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Archive for the ‘Culture’ Category

Pieta

Ippolito Scalza’s Pieta inside the Duomo always, always moves me.

Hope one can evoke such emotion out of stone amazes me. And a couple more shots from inside the Duomo.

The Baroque organ

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At the end of our first full day we do a wine and food pairing dinner with Graziella, Rita, and Carla. We’ve done this dozens of times and it is always different. Amazing the variety, and the creativity of these powerhouse women.

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This was the appetizer plate. Eggplant flan with a squash puree on top, truffle on bread, arugula pesto and more. This was preceded with bruschetta using Rita and Carla’s unbelievable olive oil.

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Asparagus pasta

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For the secondo we had lamb and a salad. Not pictured was panna cotta with strawberries for dessert. Each course came with a different wine that Graziella helped us taste and appreciate with the food it was paired.

Next night we went to make pasta with Maurizio, followed by dinner on the pasta we had made.

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Emma, Maurizio’s daughter who I have known since she was one, joined us for her first ever pasta making lesson.

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Maurizio had this beautiful machine that rolls out the dough in a heartbeat. Very cool!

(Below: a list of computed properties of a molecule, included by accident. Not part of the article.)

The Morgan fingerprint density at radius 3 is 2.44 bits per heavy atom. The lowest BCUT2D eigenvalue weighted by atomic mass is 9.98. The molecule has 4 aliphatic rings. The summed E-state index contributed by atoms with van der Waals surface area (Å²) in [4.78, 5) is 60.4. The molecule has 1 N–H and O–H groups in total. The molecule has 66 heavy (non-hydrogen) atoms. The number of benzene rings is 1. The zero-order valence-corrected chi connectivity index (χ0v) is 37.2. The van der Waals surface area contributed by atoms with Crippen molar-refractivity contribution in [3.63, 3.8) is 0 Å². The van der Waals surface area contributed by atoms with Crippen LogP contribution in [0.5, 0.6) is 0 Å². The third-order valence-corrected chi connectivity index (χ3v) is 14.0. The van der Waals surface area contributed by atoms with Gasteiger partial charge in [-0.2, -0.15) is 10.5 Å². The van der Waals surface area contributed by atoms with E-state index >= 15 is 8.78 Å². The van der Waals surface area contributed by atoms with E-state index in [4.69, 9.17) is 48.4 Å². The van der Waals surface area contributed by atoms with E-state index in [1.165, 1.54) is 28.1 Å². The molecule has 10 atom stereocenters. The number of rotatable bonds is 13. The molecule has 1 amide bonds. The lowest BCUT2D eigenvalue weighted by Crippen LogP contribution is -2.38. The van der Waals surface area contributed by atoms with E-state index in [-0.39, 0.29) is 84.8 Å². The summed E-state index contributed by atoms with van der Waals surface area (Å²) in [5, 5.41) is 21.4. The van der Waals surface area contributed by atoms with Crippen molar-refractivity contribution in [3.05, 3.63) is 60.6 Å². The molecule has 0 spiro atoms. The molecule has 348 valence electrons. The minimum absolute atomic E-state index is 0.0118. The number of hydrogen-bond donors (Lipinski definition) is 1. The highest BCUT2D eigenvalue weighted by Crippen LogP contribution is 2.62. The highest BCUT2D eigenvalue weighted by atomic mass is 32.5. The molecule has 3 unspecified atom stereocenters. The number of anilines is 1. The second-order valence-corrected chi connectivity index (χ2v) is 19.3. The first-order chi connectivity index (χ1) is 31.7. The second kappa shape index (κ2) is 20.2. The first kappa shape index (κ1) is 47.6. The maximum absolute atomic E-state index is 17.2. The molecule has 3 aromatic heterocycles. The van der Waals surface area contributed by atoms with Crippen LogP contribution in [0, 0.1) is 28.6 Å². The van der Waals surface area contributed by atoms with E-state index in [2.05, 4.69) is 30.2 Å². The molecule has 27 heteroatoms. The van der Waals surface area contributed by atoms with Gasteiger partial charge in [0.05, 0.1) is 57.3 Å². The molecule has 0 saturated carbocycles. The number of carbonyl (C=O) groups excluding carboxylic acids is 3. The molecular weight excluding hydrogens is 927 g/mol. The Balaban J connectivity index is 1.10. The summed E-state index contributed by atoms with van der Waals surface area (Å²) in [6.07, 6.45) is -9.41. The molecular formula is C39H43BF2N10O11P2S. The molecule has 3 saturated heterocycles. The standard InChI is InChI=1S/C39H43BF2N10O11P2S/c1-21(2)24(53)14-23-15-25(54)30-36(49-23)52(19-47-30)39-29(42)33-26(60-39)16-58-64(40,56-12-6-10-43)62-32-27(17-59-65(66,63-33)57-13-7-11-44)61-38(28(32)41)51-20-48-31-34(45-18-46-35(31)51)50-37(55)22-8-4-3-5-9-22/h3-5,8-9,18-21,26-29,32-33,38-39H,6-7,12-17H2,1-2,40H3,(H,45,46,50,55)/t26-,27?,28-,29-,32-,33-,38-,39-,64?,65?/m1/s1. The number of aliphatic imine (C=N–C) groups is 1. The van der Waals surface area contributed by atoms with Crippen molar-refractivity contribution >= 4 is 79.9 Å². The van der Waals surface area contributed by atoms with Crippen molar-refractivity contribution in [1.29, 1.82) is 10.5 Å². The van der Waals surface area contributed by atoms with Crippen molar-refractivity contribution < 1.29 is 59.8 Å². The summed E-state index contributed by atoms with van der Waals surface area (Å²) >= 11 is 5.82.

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Angel hair, tagliatelle, fettuccine, and papperdelle all coming from the dough we made.

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There are about 230 different pasta shapes in Italy! Maurizio showed us just a few of the possibilities.

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This long one I want to try at home. It holds lots of sauce. Need to go back and get the name of it from him! Then came the dinner.

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The appetizer plate that includes a little omelette, a little quiche, two baby pizzas, and one made with turnips. Mamma Mia!

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The primis. Two pastas – one with a ragu sauce and one with eggplant. In front is risotto made with saffron from his garden. Incredible! And he showed us a new way to get the risotto started I’ll be trying at home.

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The secondi. Wild boar, roast beef, bacon, roasted potato, and look how he made flowers with the veggies!

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Maurizio is a pastry chef by training. This was dessert, all of it delectable.

So that was two nights with of yum. Last night we ate at Cibus. The have a new, beautiful menu.

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A big bowl of mussels and sea bream. Two big, beautiful salads to finish the night.

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Cappuccino at the market before shopping for a picnic lunch. Food in Italy! Buon appetito!!

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Italy has wonderful food. It varies by region, is not just spaghetti or pizza. Here is a little tour of our food from the last few days to give a sense of the variety and how beautiful it is.

We love eating with “The boys” at Vin Caffe.

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Most people go to Vin Caffe for a beer or wine, but they also have excellent light food. If ordering a drink they always bring a wonderful, ever-varied plate of appetizers as this one here.